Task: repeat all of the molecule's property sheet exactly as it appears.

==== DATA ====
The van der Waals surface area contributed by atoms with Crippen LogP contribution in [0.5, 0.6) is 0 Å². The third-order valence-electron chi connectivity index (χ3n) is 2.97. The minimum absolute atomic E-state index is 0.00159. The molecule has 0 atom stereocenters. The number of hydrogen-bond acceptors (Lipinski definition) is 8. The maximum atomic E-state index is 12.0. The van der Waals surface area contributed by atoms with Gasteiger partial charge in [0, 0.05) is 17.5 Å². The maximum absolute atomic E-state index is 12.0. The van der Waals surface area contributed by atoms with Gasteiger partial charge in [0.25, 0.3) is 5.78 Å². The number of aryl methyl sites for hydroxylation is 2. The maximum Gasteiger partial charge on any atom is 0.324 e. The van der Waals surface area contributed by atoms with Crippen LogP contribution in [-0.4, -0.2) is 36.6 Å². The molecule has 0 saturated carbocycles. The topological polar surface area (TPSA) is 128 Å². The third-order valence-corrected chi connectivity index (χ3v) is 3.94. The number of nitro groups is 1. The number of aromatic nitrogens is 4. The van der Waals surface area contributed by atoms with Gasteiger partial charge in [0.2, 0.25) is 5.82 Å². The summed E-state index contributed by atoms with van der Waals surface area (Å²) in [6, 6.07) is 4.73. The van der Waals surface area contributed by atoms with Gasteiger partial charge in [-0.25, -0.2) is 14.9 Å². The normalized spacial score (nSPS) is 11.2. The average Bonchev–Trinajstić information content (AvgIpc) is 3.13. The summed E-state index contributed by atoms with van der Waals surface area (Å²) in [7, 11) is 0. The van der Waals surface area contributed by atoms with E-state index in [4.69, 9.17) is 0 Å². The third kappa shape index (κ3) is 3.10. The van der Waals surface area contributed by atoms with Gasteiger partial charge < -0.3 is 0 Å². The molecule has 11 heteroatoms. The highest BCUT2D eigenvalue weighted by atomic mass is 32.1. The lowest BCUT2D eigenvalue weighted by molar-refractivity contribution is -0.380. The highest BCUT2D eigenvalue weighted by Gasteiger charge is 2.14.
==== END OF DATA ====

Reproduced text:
The van der Waals surface area contributed by atoms with Crippen LogP contribution in [0.5, 0.6) is 0 Å². The third-order valence-electron chi connectivity index (χ3n) is 2.97. The minimum absolute atomic E-state index is 0.00159. The molecule has 0 atom stereocenters. The number of hydrogen-bond acceptors (Lipinski definition) is 8. The maximum atomic E-state index is 12.0. The van der Waals surface area contributed by atoms with Gasteiger partial charge in [0, 0.05) is 17.5 Å². The maximum absolute atomic E-state index is 12.0. The van der Waals surface area contributed by atoms with Gasteiger partial charge in [0.25, 0.3) is 5.78 Å². The number of aryl methyl sites for hydroxylation is 2. The maximum Gasteiger partial charge on any atom is 0.324 e. The van der Waals surface area contributed by atoms with Crippen LogP contribution in [-0.4, -0.2) is 36.6 Å². The molecule has 0 saturated carbocycles. The topological polar surface area (TPSA) is 128 Å². The third-order valence-corrected chi connectivity index (χ3v) is 3.94. The number of nitro groups is 1. The number of aromatic nitrogens is 4. The van der Waals surface area contributed by atoms with Gasteiger partial charge in [0.2, 0.25) is 5.82 Å². The summed E-state index contributed by atoms with van der Waals surface area (Å²) in [6, 6.07) is 4.73. The van der Waals surface area contributed by atoms with Gasteiger partial charge in [-0.25, -0.2) is 14.9 Å². The normalized spacial score (nSPS) is 11.2. The average Bonchev–Trinajstić information content (AvgIpc) is 3.13. The summed E-state index contributed by atoms with van der Waals surface area (Å²) in [7, 11) is 0. The van der Waals surface area contributed by atoms with E-state index in [4.69, 9.17) is 0 Å². The third kappa shape index (κ3) is 3.10. The van der Waals surface area contributed by atoms with Gasteiger partial charge < -0.3 is 0 Å². The molecule has 11 heteroatoms. The highest BCUT2D eigenvalue weighted by atomic mass is 32.1. The lowest BCUT2D eigenvalue weighted by molar-refractivity contribution is -0.380. The highest BCUT2D eigenvalue weighted by Gasteiger charge is 2.14.